The more complains and injuries received from the operators the less effective is the PPE program. The performance measure in relation to maintaining equipments include weighing the standard performance duration of the equipment against the actual duration of performance of the equipment. This means that if the performance of the equipment is closer to its set standard duration then the equipment is well maintained. However, if the equipment breaks down often and does not meet its set duration of performance, then the equipment is not well maintained.

The first action was noise reduction. The findings from the audit reveal that using the sound level meter equipment helped to control noise in generator room thus providing conducive environment at workplace. The second action was reducing risks in the workplace. The findings from the audit revealed that when organizational policy, objectives and targets have been properly implemented and maintained then the number of risks in the workplace reduce significantly. The third action was enhancing employee relations with managers and other stakeholders. The audit findings revealed that improvements in organization operations reflected a cordial relationship between the employees and their managers as well other stakeholders.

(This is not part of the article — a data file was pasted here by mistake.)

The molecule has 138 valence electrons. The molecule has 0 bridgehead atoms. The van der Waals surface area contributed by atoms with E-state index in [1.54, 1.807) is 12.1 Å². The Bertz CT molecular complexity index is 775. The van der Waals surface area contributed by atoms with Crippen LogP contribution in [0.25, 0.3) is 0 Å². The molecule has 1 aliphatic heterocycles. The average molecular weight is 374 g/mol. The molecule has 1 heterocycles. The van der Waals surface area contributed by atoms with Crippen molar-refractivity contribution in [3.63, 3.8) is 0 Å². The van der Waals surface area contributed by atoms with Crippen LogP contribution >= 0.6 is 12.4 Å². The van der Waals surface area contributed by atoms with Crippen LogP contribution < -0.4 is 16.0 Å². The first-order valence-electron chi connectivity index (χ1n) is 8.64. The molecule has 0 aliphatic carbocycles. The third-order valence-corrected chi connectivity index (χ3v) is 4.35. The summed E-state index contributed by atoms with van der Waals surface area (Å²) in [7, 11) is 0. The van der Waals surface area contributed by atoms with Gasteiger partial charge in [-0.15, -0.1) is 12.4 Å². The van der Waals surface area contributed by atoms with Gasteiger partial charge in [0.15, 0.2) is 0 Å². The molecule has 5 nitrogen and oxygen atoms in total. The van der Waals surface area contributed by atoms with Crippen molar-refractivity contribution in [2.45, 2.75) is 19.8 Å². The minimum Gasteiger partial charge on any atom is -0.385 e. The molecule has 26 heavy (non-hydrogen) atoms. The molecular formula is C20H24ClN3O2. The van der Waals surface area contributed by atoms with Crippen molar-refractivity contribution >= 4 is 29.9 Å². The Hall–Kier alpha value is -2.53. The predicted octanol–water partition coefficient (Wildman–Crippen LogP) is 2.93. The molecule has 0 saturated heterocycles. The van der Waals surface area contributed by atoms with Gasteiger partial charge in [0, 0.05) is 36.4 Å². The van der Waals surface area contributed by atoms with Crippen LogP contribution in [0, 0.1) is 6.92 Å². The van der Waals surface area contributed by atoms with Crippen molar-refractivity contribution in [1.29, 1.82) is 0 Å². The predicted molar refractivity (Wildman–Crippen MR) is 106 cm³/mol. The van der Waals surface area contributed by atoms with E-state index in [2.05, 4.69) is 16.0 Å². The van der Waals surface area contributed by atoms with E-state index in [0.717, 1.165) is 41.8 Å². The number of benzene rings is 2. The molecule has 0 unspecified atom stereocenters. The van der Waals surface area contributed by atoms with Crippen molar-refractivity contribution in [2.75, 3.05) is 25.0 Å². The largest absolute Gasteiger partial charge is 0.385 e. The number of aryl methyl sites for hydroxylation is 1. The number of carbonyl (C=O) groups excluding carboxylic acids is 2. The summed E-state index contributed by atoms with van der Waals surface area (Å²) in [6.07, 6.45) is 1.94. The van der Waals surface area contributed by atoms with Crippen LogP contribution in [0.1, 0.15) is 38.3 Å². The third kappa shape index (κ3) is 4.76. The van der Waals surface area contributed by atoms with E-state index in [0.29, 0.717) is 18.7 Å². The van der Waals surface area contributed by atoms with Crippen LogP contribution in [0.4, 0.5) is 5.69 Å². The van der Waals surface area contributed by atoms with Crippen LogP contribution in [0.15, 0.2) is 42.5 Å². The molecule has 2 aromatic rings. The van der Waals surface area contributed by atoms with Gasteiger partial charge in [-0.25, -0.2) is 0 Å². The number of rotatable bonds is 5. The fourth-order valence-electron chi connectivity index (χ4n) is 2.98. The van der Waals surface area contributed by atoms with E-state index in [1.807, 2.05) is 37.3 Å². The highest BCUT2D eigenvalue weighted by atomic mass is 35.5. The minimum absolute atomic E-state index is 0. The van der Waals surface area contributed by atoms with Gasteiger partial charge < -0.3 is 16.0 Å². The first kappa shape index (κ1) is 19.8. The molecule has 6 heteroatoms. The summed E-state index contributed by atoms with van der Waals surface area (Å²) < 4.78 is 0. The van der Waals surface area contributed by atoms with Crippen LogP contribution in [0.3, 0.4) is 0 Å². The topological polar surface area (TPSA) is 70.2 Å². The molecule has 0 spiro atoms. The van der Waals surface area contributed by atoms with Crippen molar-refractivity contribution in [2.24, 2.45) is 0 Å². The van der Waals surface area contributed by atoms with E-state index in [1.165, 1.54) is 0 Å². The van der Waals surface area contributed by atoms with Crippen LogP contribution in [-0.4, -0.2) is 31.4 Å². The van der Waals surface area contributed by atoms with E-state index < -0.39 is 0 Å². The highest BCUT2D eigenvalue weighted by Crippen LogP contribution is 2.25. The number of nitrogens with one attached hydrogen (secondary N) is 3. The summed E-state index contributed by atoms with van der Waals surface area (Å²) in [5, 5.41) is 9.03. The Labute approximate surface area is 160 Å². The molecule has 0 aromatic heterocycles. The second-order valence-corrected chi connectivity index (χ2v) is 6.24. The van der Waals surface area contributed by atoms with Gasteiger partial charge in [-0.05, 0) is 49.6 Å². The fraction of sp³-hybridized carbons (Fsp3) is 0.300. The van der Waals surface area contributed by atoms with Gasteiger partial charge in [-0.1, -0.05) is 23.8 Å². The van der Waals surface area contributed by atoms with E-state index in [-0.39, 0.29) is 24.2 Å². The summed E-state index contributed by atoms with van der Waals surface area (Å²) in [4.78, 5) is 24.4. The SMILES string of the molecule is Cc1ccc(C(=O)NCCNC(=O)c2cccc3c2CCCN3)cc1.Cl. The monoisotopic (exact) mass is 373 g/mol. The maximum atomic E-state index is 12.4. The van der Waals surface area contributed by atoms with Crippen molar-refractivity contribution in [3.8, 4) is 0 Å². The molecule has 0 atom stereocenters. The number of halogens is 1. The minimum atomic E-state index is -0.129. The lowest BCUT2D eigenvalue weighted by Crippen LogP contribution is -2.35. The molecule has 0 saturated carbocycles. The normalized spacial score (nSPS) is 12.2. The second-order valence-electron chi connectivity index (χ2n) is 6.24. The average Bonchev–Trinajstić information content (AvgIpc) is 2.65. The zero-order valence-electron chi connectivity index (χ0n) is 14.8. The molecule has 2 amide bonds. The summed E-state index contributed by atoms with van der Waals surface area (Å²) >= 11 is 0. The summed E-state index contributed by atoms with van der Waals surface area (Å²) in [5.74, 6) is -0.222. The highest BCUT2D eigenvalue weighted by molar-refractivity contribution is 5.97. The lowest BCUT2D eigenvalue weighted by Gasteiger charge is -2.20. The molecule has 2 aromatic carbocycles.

Professional practice was particularly applied in identifying the performance measures necessary to ensure that all the processes in the workplace such as performing jobs as per the required schedule, reducing the number of complains and injuries in the workplace and identifying the standards of performance of every equipment required for determining whether the equipments are well maintained or not were used. The other way professional practice was applied include determining whether after the necessary parameters were put into place, noise was reduced, risks in the workplace were reduced and whether the relation between the employees and the managers and stakeholders was achieved.